ASSEMBLY MEMBER RANDY VOEPEL SPEAKS OUT AT ALPINE CHAMBERS HOT TOPICS BREAKFAST

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By Kendra Sitton

Photo, left and inside photo:  Henderson and Voepel speak after the breakfast

August 9, 2017 (Alpine) -- “Frank asked me to not get political and keep it positive. I'm going to fail him miserably,” said state Assembly member Randy Voepel. He addressed the Alpine Mountain Empire Chamber of Commerce at their monthly Hot Topics Breakfast at the request of Frank Sturnold, the interim executive of the Chamber while a restructuring is underway.

For the audience, Voepel explained that the state Assembly is the equivalent of the House of Representatives at the state level. He also invited anyone to stay at his two-bedroom apartment in Sacramento if they wanted to tour the capital with him. “It’s per diem. The apartment is basically paid by you,” Voepel said as he gestured at the audience of local business owners.

The meeting drew a variety of people, including representatives from the Alpine Art League, Kiwanis Club, Men’s and Women’s Club, Alpine Historical Society and the Viejas tribal community. Some of the business owners also included a wide range of boutiques, tax services, Kamp’s Propane and canvas companies all gathered in the rustically decorated Janet’s Montana Cafe.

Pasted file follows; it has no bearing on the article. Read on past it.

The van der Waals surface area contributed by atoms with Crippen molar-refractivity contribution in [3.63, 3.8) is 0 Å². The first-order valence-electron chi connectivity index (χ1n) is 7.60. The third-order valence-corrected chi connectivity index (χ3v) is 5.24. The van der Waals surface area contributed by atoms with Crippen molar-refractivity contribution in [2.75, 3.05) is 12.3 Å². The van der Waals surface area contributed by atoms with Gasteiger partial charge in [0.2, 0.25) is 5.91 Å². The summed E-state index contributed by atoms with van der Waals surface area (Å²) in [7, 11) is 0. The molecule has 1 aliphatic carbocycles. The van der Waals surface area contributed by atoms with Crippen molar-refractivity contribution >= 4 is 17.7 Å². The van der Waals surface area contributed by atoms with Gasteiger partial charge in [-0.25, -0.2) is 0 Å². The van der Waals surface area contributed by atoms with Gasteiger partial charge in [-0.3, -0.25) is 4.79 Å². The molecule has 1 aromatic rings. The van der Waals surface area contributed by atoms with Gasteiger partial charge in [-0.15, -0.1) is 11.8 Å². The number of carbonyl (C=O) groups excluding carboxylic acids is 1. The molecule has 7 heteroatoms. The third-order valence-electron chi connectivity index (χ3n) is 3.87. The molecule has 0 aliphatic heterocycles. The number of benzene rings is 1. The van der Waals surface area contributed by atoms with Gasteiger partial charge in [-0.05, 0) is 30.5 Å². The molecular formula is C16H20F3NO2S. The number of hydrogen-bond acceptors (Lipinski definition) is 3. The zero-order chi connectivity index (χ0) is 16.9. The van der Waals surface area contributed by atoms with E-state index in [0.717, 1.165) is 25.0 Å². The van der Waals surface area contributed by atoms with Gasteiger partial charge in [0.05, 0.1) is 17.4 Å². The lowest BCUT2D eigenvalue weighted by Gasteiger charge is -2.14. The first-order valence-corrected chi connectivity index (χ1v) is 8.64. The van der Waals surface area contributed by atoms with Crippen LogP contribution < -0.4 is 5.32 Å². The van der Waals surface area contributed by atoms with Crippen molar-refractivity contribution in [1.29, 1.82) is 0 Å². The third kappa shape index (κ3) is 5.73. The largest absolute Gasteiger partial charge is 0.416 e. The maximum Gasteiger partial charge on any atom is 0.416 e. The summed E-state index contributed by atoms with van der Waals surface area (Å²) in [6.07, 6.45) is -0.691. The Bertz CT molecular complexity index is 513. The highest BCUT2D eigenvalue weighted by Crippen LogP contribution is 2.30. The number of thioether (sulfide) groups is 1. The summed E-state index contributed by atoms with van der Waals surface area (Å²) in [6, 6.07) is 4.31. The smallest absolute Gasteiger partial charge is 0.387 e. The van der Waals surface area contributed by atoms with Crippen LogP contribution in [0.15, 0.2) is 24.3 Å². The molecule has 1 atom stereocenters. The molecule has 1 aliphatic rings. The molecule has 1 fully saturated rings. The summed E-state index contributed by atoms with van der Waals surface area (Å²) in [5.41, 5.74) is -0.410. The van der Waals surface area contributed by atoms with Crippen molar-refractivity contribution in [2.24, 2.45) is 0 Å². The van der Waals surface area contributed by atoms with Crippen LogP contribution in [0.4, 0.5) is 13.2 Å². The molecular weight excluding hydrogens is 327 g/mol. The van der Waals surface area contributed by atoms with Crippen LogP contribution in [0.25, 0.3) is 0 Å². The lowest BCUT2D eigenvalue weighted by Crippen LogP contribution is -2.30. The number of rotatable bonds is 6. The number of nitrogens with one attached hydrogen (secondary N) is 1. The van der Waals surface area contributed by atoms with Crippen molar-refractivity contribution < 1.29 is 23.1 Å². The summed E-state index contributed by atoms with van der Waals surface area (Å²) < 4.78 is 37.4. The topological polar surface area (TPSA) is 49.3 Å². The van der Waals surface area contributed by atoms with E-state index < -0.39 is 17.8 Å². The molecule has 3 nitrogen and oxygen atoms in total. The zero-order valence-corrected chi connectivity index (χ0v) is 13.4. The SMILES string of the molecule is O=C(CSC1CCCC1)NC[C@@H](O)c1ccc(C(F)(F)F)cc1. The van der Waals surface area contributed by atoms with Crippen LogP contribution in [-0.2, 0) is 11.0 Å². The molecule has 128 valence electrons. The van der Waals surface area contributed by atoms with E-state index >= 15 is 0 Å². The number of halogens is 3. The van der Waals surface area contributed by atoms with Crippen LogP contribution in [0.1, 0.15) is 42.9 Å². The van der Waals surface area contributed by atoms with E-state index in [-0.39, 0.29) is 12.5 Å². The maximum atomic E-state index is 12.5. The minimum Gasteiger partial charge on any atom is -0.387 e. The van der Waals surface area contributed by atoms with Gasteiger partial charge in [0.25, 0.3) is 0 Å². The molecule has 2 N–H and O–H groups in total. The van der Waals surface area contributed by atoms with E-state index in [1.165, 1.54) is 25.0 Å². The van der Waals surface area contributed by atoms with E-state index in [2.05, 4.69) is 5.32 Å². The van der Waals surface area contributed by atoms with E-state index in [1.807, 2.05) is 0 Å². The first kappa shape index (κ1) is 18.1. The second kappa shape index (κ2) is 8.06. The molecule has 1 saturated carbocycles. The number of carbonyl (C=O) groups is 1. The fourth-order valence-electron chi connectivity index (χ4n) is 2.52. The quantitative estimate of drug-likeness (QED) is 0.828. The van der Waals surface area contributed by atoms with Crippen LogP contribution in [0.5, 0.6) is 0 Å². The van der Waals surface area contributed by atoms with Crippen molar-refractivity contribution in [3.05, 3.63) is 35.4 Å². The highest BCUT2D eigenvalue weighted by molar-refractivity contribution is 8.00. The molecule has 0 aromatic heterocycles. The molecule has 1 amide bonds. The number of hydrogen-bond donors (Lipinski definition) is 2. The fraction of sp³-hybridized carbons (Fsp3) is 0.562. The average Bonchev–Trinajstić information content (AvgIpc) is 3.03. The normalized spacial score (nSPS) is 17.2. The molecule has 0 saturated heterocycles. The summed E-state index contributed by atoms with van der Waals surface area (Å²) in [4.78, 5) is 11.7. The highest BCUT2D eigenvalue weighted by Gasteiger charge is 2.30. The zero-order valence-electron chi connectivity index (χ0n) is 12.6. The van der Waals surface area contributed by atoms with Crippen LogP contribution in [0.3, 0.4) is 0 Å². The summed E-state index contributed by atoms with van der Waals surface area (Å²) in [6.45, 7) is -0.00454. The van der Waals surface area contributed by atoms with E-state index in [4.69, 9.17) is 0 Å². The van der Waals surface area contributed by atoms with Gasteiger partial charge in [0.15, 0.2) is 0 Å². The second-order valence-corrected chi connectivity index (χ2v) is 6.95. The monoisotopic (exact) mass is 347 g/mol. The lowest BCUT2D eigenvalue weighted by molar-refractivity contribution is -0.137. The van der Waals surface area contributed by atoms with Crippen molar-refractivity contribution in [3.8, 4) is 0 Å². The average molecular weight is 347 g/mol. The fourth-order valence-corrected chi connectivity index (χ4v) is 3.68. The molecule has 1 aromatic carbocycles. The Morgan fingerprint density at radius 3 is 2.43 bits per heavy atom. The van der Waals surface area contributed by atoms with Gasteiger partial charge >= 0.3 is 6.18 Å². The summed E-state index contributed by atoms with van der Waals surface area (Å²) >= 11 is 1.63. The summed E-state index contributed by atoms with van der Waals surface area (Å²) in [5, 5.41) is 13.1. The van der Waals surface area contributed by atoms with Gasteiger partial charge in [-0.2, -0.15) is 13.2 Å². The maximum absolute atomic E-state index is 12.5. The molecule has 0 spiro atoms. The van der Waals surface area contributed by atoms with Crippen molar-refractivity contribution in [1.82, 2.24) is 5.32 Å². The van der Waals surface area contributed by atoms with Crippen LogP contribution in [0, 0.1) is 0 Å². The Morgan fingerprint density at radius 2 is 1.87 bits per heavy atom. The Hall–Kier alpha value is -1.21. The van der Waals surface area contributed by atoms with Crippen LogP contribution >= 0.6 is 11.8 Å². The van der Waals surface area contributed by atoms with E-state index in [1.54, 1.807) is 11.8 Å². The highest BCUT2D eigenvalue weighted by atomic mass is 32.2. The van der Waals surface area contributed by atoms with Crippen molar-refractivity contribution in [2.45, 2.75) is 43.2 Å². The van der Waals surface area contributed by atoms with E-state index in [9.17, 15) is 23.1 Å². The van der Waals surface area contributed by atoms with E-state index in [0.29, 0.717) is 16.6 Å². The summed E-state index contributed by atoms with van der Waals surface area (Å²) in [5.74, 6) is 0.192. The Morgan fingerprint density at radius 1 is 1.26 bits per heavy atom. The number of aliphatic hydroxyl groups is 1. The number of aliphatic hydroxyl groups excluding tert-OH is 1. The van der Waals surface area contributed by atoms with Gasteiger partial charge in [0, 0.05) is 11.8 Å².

In his short speech, Voepel reflected on his first year as a novice member of the Assembly. He mentioned realizing that he is the last Vietnam veteran in the capital, and at 66, he will probably be the final one.

“My job is simply to help you make money. It's ok to make money, even in California,” he said. In the 71st Assembly District, Voepel represent half a million people from the Mexican border to Palm Springs.

Gail Ramer, the District Director for the 71st District, said, “This is what makes it all worth it. The people of the District.”

Voepel also discussed that the California Legislature is 25% millennials. “Some of them are really crummy, like in every generation,” Voepel said of these young people..“The millennial are very dedicated. Once they're into something, they go all the way. Businesses need to figure them out,” he urged the audience.

In his final comments before opening it up to audience questions, Voepel compared California to the Roman Empire in that both had capitals which had business within five blocks of the city center. “California is very unique in that we're very powerful,” Voepel said after bringing up that it has the sixth largest economy in the world and growing. The he added, “Watch your pocketbook ‘cause the government is really going after it.”



Photo, right: Sturnold presets Kekawa and Cuero with Certificate of Chairman’s Membership

When discussing the across-the-board rise in taxes, one community member asked, “Who's leading the resistance?” “I am,” said Voepel. “We just constantly push ‘no’.”

“Is there any sign California will get its head back from the madness?” asked Dave Henderson, artist at Alpine Skies Studio. Voepel laughed. “I look forward to happy hour every day.”

The final question from the audience was about Cap and Trade extending. Voepel simply said, “Everything in Sacramento is legal because if it's illegal, they change the law.”

During the breakfast, the Chamber also gave Viejas Enterprises’ representative Raymond “Bear” Cuero and Shalee Kekawa a Certificate of Chairman’s Circle Membership. “This is our community,” said Cuero as he thanked the Chamber.

As each member of the breakfast introduced themselves, many of them mentioned grand openings of new businesses, other community events in Alpine, and opportunities for people to support each other. “Alpine is a community crying out for identity,” said Henderson.